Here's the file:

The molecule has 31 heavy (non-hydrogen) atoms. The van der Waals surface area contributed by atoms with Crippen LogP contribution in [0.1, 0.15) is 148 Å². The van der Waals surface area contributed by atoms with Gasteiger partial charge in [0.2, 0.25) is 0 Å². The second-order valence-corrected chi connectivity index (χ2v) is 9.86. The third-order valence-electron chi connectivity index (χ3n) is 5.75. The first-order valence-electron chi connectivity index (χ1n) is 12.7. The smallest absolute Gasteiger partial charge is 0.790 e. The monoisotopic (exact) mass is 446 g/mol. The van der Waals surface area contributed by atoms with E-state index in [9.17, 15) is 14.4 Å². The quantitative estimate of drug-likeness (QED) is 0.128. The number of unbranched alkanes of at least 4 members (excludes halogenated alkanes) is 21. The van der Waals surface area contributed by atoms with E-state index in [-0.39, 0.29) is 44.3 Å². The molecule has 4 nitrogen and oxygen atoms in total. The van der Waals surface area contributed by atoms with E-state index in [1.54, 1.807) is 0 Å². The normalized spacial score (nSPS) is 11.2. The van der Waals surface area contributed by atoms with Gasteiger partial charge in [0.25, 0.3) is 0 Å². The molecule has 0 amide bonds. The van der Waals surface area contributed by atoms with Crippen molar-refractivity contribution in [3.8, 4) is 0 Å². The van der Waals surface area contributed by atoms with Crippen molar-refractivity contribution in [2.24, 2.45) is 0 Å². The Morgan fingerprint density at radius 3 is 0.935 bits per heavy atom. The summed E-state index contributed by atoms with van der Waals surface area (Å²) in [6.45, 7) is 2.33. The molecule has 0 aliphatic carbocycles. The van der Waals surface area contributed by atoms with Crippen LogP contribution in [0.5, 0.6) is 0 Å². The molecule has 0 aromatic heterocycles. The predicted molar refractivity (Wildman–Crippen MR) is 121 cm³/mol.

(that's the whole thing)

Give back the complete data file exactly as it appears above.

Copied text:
The molecule has 31 heavy (non-hydrogen) atoms. The van der Waals surface area contributed by atoms with Crippen LogP contribution in [0.1, 0.15) is 148 Å². The van der Waals surface area contributed by atoms with Gasteiger partial charge in [0.2, 0.25) is 0 Å². The second-order valence-corrected chi connectivity index (χ2v) is 9.86. The third-order valence-electron chi connectivity index (χ3n) is 5.75. The first-order valence-electron chi connectivity index (χ1n) is 12.7. The smallest absolute Gasteiger partial charge is 0.790 e. The monoisotopic (exact) mass is 446 g/mol. The van der Waals surface area contributed by atoms with E-state index in [9.17, 15) is 14.4 Å². The quantitative estimate of drug-likeness (QED) is 0.128. The number of unbranched alkanes of at least 4 members (excludes halogenated alkanes) is 21. The van der Waals surface area contributed by atoms with E-state index in [-0.39, 0.29) is 44.3 Å². The molecule has 4 nitrogen and oxygen atoms in total. The van der Waals surface area contributed by atoms with E-state index in [1.54, 1.807) is 0 Å². The normalized spacial score (nSPS) is 11.2. The van der Waals surface area contributed by atoms with Gasteiger partial charge in [0.25, 0.3) is 0 Å². The molecule has 0 amide bonds. The van der Waals surface area contributed by atoms with Crippen molar-refractivity contribution in [3.8, 4) is 0 Å². The van der Waals surface area contributed by atoms with Crippen molar-refractivity contribution in [2.24, 2.45) is 0 Å². The Morgan fingerprint density at radius 3 is 0.935 bits per heavy atom. The summed E-state index contributed by atoms with van der Waals surface area (Å²) in [6.45, 7) is 2.33. The molecule has 0 aliphatic carbocycles. The van der Waals surface area contributed by atoms with Crippen LogP contribution in [0.5, 0.6) is 0 Å². The molecule has 0 aromatic heterocycles. The predicted molar refractivity (Wildman–Crippen MR) is 121 cm³/mol.